A member of the Representative Council is responsible to the Council, which may, based on a request from fifty of its members, discuss removing his membership in the Council if he perpetrated a deed that offends the honor of his representative duty. If the Representative Council agrees to the request by a majority of all of its members, the matter is referred to the Constitutional Court, which decides on the request expel the member. The Standing Orders of the Representative Council shall determine the conditions and terms according to which a member is presented with expulsion and the necessary procedures to refer the request of termination to the Constitutional Court. None of this detracts from the personal responsibility stipulated by law for what a member of the Representative Council perpetrates in terms of violations of the law.
Immunity shall not cease with the termination of membership in the Representative Council for the statements and actions that it covered during the time that the member of the Council enjoyed the status of membership.
It is forbidden for a member of the Representative Council, during his term of membership, to be appointed to any public or private employment or to purchase anything from the state property or to rent or sell anything from its property, or to barter for them, or to execute a contract with the state as a concessionaire, importer, or contractor. The law shall preserve the employment and positions of state employees who win membership in the Representative Council. The Representative Council shall decide upon the requests of its members to resign. The Standing Orders of the Representative Council shall regulate the conditions under which the Council shall accept the resignation of one of its members.
A member of the Representative Council is to submit, during the first month of the beginning of his term in office, a personal financial statement for himself, his spouse, and his minor children, detailing what he owns of movable and non-movable property, debt liabilities inside and outside Palestine, and civil liabilities. The statements shall be filed with the Constitutional Court.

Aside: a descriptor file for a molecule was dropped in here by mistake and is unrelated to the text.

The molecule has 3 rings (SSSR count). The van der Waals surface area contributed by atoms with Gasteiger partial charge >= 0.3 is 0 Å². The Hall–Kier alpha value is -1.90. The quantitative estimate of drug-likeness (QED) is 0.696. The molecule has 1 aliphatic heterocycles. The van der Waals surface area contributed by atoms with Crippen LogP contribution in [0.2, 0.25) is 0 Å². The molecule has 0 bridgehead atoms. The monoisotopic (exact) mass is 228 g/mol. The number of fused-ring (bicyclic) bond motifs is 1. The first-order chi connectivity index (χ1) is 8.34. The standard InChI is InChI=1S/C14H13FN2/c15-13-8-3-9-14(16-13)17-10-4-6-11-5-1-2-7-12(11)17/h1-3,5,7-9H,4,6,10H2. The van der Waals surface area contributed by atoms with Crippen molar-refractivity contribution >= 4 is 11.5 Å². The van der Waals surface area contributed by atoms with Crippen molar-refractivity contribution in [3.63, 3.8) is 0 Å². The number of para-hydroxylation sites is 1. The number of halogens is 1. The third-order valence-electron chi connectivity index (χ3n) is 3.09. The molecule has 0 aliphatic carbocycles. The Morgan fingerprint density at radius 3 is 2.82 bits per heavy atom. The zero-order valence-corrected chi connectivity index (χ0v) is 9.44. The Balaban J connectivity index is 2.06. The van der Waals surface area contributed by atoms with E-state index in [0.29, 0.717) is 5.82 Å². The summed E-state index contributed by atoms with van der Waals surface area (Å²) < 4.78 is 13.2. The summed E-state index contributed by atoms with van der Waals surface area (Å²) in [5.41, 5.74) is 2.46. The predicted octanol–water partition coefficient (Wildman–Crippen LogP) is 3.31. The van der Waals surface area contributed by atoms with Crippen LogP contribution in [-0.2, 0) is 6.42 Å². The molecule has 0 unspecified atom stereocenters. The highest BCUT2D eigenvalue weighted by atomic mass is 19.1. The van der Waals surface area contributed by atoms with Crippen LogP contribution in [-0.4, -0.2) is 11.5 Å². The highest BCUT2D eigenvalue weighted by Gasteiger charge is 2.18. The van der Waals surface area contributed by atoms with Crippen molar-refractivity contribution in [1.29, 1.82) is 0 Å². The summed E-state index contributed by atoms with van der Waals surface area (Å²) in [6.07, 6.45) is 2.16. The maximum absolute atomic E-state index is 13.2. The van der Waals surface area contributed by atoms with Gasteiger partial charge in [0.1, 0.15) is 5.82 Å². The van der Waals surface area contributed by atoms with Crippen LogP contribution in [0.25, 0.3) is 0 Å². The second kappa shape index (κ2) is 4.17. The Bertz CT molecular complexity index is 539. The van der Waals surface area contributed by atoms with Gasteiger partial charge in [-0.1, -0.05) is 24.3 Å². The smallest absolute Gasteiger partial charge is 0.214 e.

The Advisory Council
An Advisory Council shall be created by virtue of this constitution composed of one hundred and fifty members; it shall have an independent personality. Care shall be taken in its formation to portion of the distribution of population of Palestinians inside Palestine and outside of it. The law shall regulate the terms and methods of election of its members or their appointment according to the countries where they live. The president of the state shall be permitted to appoint members in the Advisory Council who do not bear Palestinian citizenship if they have been distinguished for providing outstanding services to the Palestinian cause, provided that they do not exceed ten members.
The Advisory Council shall be concerned:
- With the study of general strategic issues and providing suggestions regarding them.
- With providing suggestions in all matters connected with national rights and the integrity of Palestinian soil and the rights of Palestinians abroad.
- With discussion of constitutional amendments and expressing an opinion in those that have been proposed.
- With topics the president of the state refers to the Council connected to public policy in Arab and international affairs for the state of Palestine.
- With draft laws which the president of the state refers to it connected to Palestinians abroad.
- With what members of the Advisory Council decide to put forward for discussion on its agenda.
The Advisory Council shall send its recommendations to the president of the state, the prime minister, and the speaker of the Representative Council. The recommendations of the Advisory Council shall be published in the Official Gazette upon the request of the president of the state.